Interview: Former Congressman Rick Berg Talks Fiscal Cliff, His Senate Race Loss And His Future In ND


“At the end of a legislative session, if you ask people if they’re going to run for the legislature again and they say yes then they’re not a good legislator,” former Rep. Rick Berg told me during our interview in response to a question about his future political career. Berg said he’s “excited to get back to creating jobs by helping businesses grow” in the private sector and getting more involved “out west” in North Dakota’s oil patch, but that he “certainly doesn’t have any plans” to run for higher office again.

He didn’t necessarily rule out another stab at politics in the future, however.

Berg lost a bid to move to the US Senate after Senator Heidi Heitkamp defeated him by a margin of less than 1% of the vote. Asked to reflect on why he lost, Berg said “we didn’t have as strong of voter turnout.” He also said the race was dominated by a lot of media and campaign advertising which “confused the issues” and allowed the “concept of big government” to win.

The last vote Berg cast in the US House was against the so-called “fiscal cliff” deal. Asked why he voted against it, Berg said he went to Washington to cut spending and lower deficits, and that bill “did the exact opposite” by increasing spending and raising deficits.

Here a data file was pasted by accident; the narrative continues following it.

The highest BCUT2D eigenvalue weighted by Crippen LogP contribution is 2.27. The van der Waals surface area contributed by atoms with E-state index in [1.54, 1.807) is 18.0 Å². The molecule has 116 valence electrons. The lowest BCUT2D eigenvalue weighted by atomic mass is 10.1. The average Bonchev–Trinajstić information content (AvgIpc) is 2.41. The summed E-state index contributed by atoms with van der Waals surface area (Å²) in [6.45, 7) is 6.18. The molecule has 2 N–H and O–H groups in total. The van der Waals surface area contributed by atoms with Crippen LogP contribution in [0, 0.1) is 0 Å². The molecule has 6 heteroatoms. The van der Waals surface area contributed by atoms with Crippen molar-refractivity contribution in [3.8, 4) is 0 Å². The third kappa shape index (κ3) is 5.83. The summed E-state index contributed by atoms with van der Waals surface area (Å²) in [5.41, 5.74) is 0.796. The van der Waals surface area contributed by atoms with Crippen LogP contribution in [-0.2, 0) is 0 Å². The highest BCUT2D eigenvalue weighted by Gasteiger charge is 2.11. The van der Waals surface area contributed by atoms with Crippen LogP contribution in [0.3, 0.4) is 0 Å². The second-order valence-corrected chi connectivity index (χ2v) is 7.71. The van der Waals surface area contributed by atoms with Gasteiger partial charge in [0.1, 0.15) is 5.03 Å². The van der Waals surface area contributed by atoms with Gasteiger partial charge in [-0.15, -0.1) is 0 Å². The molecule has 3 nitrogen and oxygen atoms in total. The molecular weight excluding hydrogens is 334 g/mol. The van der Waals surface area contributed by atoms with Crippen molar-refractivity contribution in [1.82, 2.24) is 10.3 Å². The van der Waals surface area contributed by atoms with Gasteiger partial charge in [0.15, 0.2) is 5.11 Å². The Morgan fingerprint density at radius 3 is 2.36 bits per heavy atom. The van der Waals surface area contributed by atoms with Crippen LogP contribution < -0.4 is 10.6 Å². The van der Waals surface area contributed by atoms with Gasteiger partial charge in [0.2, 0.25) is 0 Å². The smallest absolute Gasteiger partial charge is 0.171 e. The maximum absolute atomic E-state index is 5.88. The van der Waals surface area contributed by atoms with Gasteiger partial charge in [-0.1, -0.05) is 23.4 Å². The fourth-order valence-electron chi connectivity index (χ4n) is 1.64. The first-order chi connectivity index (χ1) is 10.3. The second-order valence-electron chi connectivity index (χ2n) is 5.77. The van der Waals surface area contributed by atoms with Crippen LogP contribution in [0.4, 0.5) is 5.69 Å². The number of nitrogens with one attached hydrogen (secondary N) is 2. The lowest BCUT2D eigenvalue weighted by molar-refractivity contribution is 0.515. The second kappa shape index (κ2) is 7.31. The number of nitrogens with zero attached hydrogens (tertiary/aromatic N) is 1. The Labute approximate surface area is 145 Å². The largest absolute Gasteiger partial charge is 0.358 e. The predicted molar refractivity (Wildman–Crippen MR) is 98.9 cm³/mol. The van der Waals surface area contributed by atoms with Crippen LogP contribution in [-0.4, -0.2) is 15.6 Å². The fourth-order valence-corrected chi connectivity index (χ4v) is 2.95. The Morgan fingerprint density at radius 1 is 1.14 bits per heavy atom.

Berg said he does expect that House Speaker John Boehner will continue in his leadership role in the House, and that he expects Boehner will “bet back to the regular order instead of bills cooked up in the middle of the night.”

Asked what he felt was his biggest accomplishment in the House was, Berg said that he and his freshman class of Republicans “changed the debate” in Washington. Where before 2010 it was about spending to stimulate the economy, upon the “tea party” surge of Republicans taking over the House the debate changed to cutting spending and reducing deficits.

Berg did say that some may have set expectations too high for House Republicans, though. He said the “only thing the House can do is prevent a bill from passing, and so many of these things are on autopilot.”

Here’s the full interview: